Italy makes more wine than any other country. But for years, the prolific rustic bottlings of red and white table wine diverted attention from the country’s exceptional winemaking potential. Big, bold, ageable wines from Nebbiolo and Sangiovese grapes turned that around for reds. Italian whites have had to fight for legitimacy—especially the most exported Italian varietal, pinot grigio.
Pinot grigio came to the United States in the late ’70s, and by the mid-90s was one of the most imported varietals from Italy. The refreshing acidity served as counterpoint to the oaky, buttery Chardonnays dominating the American market—and fatiguing many palates. During the U.S. importation boom of the ’90s, Italian producers took measures to meet demands, including cultivating less favorable vines in the plains and on valley floors. Pinot grigio production was up, but quality was down, resulting in many thin, watery offerings that gave the wine a bit of a bad rap. It’s steadily been working to win back hearts and minds since.
The culmination of this effort lies in the newly formed Consortium Delle Venezie DOC, now presiding over the northeastern Italian wine production of pinot grigio. Created in 2017, the Delle Venezie DOC fulfilled the need for an entity to manage, promote, and protect the production of pinot grigio, all of which now ships out of the region certified as DOC. That’s good for further enhancing the reputation of pinot grigio, and good for the consumer, who’s assured the wine meets quality standards.
The Biggest Pinot Grigio Vineyard in the World
The new appellation accounts for 85 percent of Italy’s production of pinot grigio, spread over 60,500 acres across the regions of Trentino, Veneto, and Friuli Venezia Giulia. Diverse terroir, influenced by the Alps, Adriatic Sea, and Garda Lake, create a climate ideal for preserving the acidity of the grapes, an important and expected characteristic of the wine.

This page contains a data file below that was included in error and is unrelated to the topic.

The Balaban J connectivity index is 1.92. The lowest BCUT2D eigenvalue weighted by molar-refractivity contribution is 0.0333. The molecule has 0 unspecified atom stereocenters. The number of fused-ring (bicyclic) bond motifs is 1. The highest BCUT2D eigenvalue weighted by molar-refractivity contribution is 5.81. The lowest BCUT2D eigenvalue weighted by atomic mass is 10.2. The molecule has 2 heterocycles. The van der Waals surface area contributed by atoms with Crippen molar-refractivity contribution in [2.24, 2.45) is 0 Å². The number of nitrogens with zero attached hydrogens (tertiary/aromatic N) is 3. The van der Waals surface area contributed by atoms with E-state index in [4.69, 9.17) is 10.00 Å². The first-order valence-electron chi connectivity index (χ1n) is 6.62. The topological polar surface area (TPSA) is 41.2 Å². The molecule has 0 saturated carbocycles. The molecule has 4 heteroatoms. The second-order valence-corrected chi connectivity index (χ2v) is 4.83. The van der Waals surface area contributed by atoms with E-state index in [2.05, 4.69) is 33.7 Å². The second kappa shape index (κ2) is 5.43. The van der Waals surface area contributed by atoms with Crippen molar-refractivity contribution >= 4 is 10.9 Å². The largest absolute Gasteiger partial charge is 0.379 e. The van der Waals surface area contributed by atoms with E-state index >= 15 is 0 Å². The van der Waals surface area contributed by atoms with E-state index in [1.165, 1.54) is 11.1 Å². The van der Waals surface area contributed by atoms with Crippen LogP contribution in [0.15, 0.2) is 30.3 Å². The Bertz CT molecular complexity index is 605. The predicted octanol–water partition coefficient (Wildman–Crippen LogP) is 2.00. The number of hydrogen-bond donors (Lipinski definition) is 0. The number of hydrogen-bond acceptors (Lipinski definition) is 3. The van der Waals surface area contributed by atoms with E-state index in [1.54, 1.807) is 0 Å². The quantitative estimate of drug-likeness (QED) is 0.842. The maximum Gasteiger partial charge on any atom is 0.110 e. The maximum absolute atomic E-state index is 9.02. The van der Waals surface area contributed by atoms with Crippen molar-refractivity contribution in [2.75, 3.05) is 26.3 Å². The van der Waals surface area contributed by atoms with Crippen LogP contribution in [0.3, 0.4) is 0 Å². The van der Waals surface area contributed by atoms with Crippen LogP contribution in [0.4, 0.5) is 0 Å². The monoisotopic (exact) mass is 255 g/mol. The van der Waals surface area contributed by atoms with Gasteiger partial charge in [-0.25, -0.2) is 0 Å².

The Delle Venezie DOC redefined quality standards for each production phase of wines produced under its purview. Stricter specifications eliminated lower-quality vineyard plots and reduce the permitted yield of wine per hectare (by 26 hectoliters), enforcing that only the best grape bunches make it to press. At the end of new production chain, each bottle passes through a professional oenologist’s evaluation and receives the Italian government seal.
Bottling halted on wines regulated under the former governing body, signified by the IGT label, on Aug. 1, 2018, and now all bottles produced in the region and labeled “DOC Delle Venezie” meet the new qualitative parameters.
Don’t Shelve It!
Pinot grigio is intended to be consumed young. Enjoy within the first year or two of the vintage, paired with vegetarian dishes and appetizers; mushrooms; fish and shellfish, particularly mussels; French fries; and of course, sweltering days. These 2017 offerings, bottled under the new appellation, are worth a try.
Astoria Alisia ($12): Apple, pear, and straw on the nose, characteristic acidity with harmonious white fruits on the palate and crisp finish.
Corte Moschina Granetto ($14): Strong nose of peaches and apple and notes of the same, and hints of grass on the palate. Fresh, almost dainty acidity.
Enoitalia Gemma di Luna ($13): Another intense nose, this one of juicy apples and a pleasingly crisp, harmonic finish also reminiscent of apple.
SIDEBOX: Pinot Grigio Primer
Pinot grigio and pinot gris are interchangeable, as they are the same grape, but it’s useful to keep in mind that pinot grigio refers to a dry, crisp Italian style while pinot gris suggests the fruity French style. The grape varies from gray-blue to brownish-pink to green, sometimes all on the same bunch, and is a mutation of pinot noir.
The quintessential pinot grigios of Italy are lauded for simplicity, clean and zesty yet carrying personality and sometimes even nuance. The best are mineral-driven and typically exhibit light pear, apple, and peach notes, along with citrus and that signature acidity. Such delicate noses and palates are well suited to their light to medium body.
Italian pinot grigio is produced in stainless steel tanks and does not undergo malolactic fermentation, which preserves the wine’s acidity.
Amanda Burrill sees through an adventurous lens, typically focused on culinary and travel. Her education includes a bachelor’s in archaeology, a master’s in journalism, a culinary degree from Le Cordon Bleu, and wine and spirits credentials earned while living in Paris. She is a U.S. Navy veteran, Ironman triathlete, high-alpine mountaineer, and injury connoisseur who ruminates on UnchartedLifestyleMag.com